One of the facts about modern computing which many people take for granted, is a LAN which can be browsed. Without such an ability, a Local Area Network only consists of IP addresses, and unless we have made special preparations otherwise, those IP addresses can also be reassigned by our router. Yet, this view of the LAN has prevailed under Linux for some time, where specific services need to be configured with text-files, and where users have made entries in the file ‘/etc/hosts’, such that specific host-names are associated with specific IP addresses, that are defined manually.
There exists a Linux solution to this problem, which can be installed with the package ‘avahi-daemon’. In short, this daemon provides in a Linux-friendly way, what the old ‘NetBIOS’ used to provide under Windows. It associated packages, ‘avahi-utils’, ‘avahi-ui-utils’, and ‘avahi-discover’ , provide a GUI that allows the local computer to browse graphically. Additionally, the package ‘libnss-mdns’ allows for the host-names on the LAN to receive the suffix ‘.local’, so that regular Linux programs can refer to those host-names and connect to their IP addresses transparently, without requiring manual configuration.
dirk@Phoenix:~$ ping Mithral.local PING Mithral.local (192.168.2.10): 56 data bytes 64 bytes from 192.168.2.10: icmp_seq=0 ttl=128 time=0.183 ms 64 bytes from 192.168.2.10: icmp_seq=1 ttl=128 time=0.266 ms 64 bytes from 192.168.2.10: icmp_seq=2 ttl=128 time=0.275 ms 64 bytes from 192.168.2.10: icmp_seq=3 ttl=128 time=0.374 ms 64 bytes from 192.168.2.10: icmp_seq=4 ttl=128 time=0.281 ms 64 bytes from 192.168.2.10: icmp_seq=5 ttl=128 time=0.302 ms 64 bytes from 192.168.2.10: icmp_seq=6 ttl=128 time=0.465 ms 64 bytes from 192.168.2.10: icmp_seq=7 ttl=128 time=0.280 ms ^C--- Mithral.local ping statistics --- 8 packets transmitted, 8 packets received, 0% packet loss round-trip min/avg/max/stddev = 0.183/0.303/0.465/0.078 ms dirk@Phoenix:~$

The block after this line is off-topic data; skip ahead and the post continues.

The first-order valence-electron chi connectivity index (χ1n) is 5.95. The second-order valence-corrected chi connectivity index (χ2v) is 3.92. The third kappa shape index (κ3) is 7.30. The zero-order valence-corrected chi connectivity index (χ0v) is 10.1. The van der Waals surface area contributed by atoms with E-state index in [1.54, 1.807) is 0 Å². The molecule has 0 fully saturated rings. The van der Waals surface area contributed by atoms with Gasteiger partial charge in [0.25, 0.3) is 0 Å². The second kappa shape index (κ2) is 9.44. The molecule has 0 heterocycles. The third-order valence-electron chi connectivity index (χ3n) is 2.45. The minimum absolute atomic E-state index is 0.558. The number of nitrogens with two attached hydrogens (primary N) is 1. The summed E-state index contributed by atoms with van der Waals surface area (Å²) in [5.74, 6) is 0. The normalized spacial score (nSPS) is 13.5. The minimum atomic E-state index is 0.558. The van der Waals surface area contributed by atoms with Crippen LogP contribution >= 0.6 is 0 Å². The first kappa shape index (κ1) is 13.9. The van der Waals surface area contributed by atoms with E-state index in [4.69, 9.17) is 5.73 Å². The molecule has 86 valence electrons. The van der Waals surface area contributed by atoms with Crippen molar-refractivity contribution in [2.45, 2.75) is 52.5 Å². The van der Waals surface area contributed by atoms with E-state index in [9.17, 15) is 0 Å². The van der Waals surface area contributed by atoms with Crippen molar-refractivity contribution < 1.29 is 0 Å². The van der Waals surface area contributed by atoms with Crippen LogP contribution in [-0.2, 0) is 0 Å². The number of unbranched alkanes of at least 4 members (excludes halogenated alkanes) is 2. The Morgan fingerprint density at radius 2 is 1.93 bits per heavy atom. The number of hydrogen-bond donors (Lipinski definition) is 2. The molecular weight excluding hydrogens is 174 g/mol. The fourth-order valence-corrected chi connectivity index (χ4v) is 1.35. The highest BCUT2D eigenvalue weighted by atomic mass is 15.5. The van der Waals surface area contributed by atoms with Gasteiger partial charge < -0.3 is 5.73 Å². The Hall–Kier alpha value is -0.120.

Some people have noted problems getting this latter feature to work, but on my LAN, it just seems to work out-of-the-box.
It should be noted though, that if we install this to a computer which is not used to it, there can be some stability issues, and ‘avahi-daemon’ may not be compatible with arrangements some users have already made, to resolve their host-names. There was a specific problem I ran in to myself, after installing this on a laptop, according to which a list of available printers had become unstable, as viewed from one application.